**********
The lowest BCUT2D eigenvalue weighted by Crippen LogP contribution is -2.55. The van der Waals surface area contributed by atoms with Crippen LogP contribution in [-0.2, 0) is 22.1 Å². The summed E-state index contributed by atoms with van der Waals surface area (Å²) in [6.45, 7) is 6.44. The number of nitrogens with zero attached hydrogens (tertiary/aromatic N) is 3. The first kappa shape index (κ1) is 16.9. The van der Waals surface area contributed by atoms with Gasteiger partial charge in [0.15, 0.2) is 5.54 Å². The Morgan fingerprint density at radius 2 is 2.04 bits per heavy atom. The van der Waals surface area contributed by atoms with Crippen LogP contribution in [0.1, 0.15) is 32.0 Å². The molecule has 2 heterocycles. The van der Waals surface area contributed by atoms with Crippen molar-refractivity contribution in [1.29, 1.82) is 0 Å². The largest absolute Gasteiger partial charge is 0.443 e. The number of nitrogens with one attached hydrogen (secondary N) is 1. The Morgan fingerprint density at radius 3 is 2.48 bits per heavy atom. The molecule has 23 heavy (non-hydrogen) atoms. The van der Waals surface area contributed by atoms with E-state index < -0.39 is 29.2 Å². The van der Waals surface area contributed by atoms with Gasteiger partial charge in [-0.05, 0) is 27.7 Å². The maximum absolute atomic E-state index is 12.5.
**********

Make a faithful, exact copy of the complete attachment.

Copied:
The lowest BCUT2D eigenvalue weighted by Crippen LogP contribution is -2.55. The van der Waals surface area contributed by atoms with Crippen LogP contribution in [-0.2, 0) is 22.1 Å². The summed E-state index contributed by atoms with van der Waals surface area (Å²) in [6.45, 7) is 6.44. The number of nitrogens with zero attached hydrogens (tertiary/aromatic N) is 3. The first kappa shape index (κ1) is 16.9. The van der Waals surface area contributed by atoms with Gasteiger partial charge in [0.15, 0.2) is 5.54 Å². The Morgan fingerprint density at radius 2 is 2.04 bits per heavy atom. The van der Waals surface area contributed by atoms with Crippen LogP contribution in [0.1, 0.15) is 32.0 Å². The molecule has 2 heterocycles. The van der Waals surface area contributed by atoms with Crippen molar-refractivity contribution in [1.29, 1.82) is 0 Å². The largest absolute Gasteiger partial charge is 0.443 e. The number of nitrogens with one attached hydrogen (secondary N) is 1. The Morgan fingerprint density at radius 3 is 2.48 bits per heavy atom. The molecule has 23 heavy (non-hydrogen) atoms. The van der Waals surface area contributed by atoms with E-state index < -0.39 is 29.2 Å². The van der Waals surface area contributed by atoms with Gasteiger partial charge in [-0.05, 0) is 27.7 Å². The maximum absolute atomic E-state index is 12.5.